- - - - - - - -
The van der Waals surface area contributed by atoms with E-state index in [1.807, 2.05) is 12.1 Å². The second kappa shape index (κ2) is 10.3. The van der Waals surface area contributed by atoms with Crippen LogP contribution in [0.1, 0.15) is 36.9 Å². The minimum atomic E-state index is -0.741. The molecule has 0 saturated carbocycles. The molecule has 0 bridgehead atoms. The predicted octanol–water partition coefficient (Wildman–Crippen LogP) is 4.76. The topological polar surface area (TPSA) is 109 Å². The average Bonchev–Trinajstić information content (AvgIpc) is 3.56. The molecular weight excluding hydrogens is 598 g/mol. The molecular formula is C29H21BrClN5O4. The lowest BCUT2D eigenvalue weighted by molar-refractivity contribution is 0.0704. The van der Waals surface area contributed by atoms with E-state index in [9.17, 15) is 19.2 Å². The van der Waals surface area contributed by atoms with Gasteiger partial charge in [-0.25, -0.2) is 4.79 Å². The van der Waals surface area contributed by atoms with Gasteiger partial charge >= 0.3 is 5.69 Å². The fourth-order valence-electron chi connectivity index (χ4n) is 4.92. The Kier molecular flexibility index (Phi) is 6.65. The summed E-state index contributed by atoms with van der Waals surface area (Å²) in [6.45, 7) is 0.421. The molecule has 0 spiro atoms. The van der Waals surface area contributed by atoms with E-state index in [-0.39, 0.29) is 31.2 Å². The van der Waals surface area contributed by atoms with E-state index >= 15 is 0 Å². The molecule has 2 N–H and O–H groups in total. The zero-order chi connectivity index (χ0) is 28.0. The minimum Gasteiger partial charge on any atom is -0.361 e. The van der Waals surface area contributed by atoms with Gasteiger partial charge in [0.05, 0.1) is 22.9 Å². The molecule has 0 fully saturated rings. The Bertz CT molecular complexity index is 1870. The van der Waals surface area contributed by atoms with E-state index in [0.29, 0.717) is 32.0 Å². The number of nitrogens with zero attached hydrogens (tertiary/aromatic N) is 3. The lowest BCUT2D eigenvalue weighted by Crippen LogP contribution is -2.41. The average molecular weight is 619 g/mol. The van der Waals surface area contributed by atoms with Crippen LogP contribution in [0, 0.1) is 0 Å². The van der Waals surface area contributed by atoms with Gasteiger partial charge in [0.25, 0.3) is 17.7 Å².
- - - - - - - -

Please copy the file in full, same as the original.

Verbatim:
The van der Waals surface area contributed by atoms with E-state index in [1.807, 2.05) is 12.1 Å². The second kappa shape index (κ2) is 10.3. The van der Waals surface area contributed by atoms with Crippen LogP contribution in [0.1, 0.15) is 36.9 Å². The minimum atomic E-state index is -0.741. The molecule has 0 saturated carbocycles. The molecule has 0 bridgehead atoms. The predicted octanol–water partition coefficient (Wildman–Crippen LogP) is 4.76. The topological polar surface area (TPSA) is 109 Å². The average Bonchev–Trinajstić information content (AvgIpc) is 3.56. The molecular weight excluding hydrogens is 598 g/mol. The molecular formula is C29H21BrClN5O4. The lowest BCUT2D eigenvalue weighted by molar-refractivity contribution is 0.0704. The van der Waals surface area contributed by atoms with E-state index in [9.17, 15) is 19.2 Å². The van der Waals surface area contributed by atoms with Gasteiger partial charge in [-0.25, -0.2) is 4.79 Å². The van der Waals surface area contributed by atoms with Gasteiger partial charge >= 0.3 is 5.69 Å². The fourth-order valence-electron chi connectivity index (χ4n) is 4.92. The Kier molecular flexibility index (Phi) is 6.65. The summed E-state index contributed by atoms with van der Waals surface area (Å²) in [6.45, 7) is 0.421. The molecule has 0 spiro atoms. The van der Waals surface area contributed by atoms with E-state index in [-0.39, 0.29) is 31.2 Å². The van der Waals surface area contributed by atoms with E-state index >= 15 is 0 Å². The molecule has 2 N–H and O–H groups in total. The zero-order chi connectivity index (χ0) is 28.0. The minimum Gasteiger partial charge on any atom is -0.361 e. The van der Waals surface area contributed by atoms with Gasteiger partial charge in [0.05, 0.1) is 22.9 Å². The molecule has 0 fully saturated rings. The Bertz CT molecular complexity index is 1870. The van der Waals surface area contributed by atoms with E-state index in [0.29, 0.717) is 32.0 Å². The number of nitrogens with zero attached hydrogens (tertiary/aromatic N) is 3. The lowest BCUT2D eigenvalue weighted by Crippen LogP contribution is -2.41. The average molecular weight is 619 g/mol. The van der Waals surface area contributed by atoms with Crippen LogP contribution in [0, 0.1) is 0 Å². The van der Waals surface area contributed by atoms with Gasteiger partial charge in [0.25, 0.3) is 17.7 Å².